Imagine living in a place where the public school bus drops your kids off at the synagogue on days when there is Hebrew school, and where each community, no matter how small, has its own Reform, Conservative and Orthodox congregations.
Such a thing is unheard of here in the Bay Area, but soon it will be a reality for Rabbi Evan Goodman and his wife and two sons, who are leaving San Francisco’s Congregation Beth Israel-Judea after seven and a half years there and five and a half years before that at Congregation Beth El in San Mateo.
The rabbi has taken a position as senior rabbi at Temple Israel in New Rochelle, N.Y., a Reform congregation with 720 families in Westchester County, a short commute from New York City.
Though Goodman was born in New York, his family moved to Los Altos when he was 8. He grew up at Congregation Beth Am in Los Altos Hills, with Rabbi Emeritus Sidney Akselrad, who was a great influence on his career path.
Goodman hoped to return to the Bay Area right after rabbinical school.
“It’s really been a blessing to be in the Bay Area for so many years while my kids were growing up,” he said. Many rabbis move around every few years, and we’ve been fortunate to be here with my parents and other family close by.”
However, the thought of living among the country’s largest Jewish population is a big draw, as is the excitement of New York City so close by.
Also, his wife, Lori, who has worked 13 years in the Jewish community here, most recently in the North Peninsula division of the S.F.-based Jewish Community Federation, is looking forward to continuing her career in Jewish communal service among the wide variety of Jewish institutions in New York.
Goodman spent his time as assistant rabbi at Beth El working mostly in education, and by the time he moved to BIJ, he had some big shoes to fill, since his predecessor, Rabbi Herbert Morris, had been there over three decades.
But he managed to do so, and even introduce some new things while he was at it.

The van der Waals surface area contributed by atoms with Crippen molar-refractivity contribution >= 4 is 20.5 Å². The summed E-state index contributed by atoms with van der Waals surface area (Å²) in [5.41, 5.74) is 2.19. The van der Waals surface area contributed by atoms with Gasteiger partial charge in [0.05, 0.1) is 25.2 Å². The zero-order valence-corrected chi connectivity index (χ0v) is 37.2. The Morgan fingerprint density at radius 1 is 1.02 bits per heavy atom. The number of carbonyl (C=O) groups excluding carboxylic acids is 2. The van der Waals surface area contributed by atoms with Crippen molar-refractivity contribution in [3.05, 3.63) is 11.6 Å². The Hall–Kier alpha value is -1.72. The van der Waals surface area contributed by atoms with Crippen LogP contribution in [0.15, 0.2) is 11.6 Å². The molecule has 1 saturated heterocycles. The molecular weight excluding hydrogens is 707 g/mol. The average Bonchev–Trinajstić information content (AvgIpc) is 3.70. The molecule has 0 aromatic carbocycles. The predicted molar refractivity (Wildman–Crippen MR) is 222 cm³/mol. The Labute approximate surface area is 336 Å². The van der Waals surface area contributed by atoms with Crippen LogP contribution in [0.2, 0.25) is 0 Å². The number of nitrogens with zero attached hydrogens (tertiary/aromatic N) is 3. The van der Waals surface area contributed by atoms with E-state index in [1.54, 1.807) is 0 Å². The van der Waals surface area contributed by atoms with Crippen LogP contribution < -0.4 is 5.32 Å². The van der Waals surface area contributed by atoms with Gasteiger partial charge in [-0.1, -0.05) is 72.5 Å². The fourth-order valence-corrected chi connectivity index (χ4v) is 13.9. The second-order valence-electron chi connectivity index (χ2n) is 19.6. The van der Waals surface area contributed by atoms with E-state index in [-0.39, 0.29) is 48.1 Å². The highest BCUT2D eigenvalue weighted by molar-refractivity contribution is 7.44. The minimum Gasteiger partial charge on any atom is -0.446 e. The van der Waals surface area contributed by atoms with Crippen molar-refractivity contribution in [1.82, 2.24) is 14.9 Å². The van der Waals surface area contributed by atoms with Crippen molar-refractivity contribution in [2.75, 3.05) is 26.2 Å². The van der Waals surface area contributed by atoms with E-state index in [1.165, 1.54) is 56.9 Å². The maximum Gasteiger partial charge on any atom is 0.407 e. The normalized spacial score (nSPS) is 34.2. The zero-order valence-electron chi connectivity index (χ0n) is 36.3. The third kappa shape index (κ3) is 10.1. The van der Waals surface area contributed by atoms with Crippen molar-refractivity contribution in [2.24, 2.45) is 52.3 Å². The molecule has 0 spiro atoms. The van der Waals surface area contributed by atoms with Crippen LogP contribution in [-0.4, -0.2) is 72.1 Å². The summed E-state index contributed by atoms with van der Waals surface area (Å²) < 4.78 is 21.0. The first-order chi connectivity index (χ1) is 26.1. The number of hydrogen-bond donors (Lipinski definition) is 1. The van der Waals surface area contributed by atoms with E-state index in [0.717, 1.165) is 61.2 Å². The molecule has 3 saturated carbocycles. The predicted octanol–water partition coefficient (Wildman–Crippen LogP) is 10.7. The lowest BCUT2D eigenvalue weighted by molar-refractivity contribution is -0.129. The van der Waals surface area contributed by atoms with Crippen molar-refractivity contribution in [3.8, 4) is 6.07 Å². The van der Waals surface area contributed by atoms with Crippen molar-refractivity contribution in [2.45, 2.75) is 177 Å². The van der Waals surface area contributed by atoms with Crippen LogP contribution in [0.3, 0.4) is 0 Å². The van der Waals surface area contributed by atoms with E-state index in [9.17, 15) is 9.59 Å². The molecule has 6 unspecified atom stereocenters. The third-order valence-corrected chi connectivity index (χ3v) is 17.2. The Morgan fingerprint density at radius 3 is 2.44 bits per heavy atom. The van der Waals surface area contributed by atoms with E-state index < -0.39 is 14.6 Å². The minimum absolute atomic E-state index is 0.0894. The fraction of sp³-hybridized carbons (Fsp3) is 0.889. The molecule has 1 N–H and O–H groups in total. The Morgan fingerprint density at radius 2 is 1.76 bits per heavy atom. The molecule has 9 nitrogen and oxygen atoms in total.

Cantor Henry Greenberg also retired a few years ago, after being there for over 25 years, so BIJ was not used to having young faces on the bimah.
“I learned a lot from each of them and feel good about helping the congregation with the transition after the two of them had been there for so many years,” he said.
Goodman worked hard to make services more accessible, by introducing new prayer books, new and improved transliterations, and a band made up of congregants, including some teens.
All of this “ensures that people who have a serious Jewish education or none or are non-Jews can feel comfortable at our services,” he said.
Adult education also increased under Goodman’s leadership, with an annual retreat at Asilomar and a Torah study class.
The rabbi also led a synagogue mission to Israel.
“I took returnees as well as first-timers when the tourism had not yet returned,” he said. “We felt good about supporting Israel at a time when the hotels were still pretty empty.”
Goodman has also really enjoyed working with the teens of the congregation, leading trips to Washington and Los Angeles and returning in his rabbinical capacity to Camp Swig — which he attended himself — and Camp Newman. He expects to do the same at the Reform camps on the East Coast.
A tribute dinner for Rabbi Evan Goodman and his family will take place at 6:30 p.m. Saturday June 3 at the Westin San Francisco Airport Hotel, 1 Old Bayshore Highway, Millbrae. $65. For information, call BIJ at (415) 586-8833.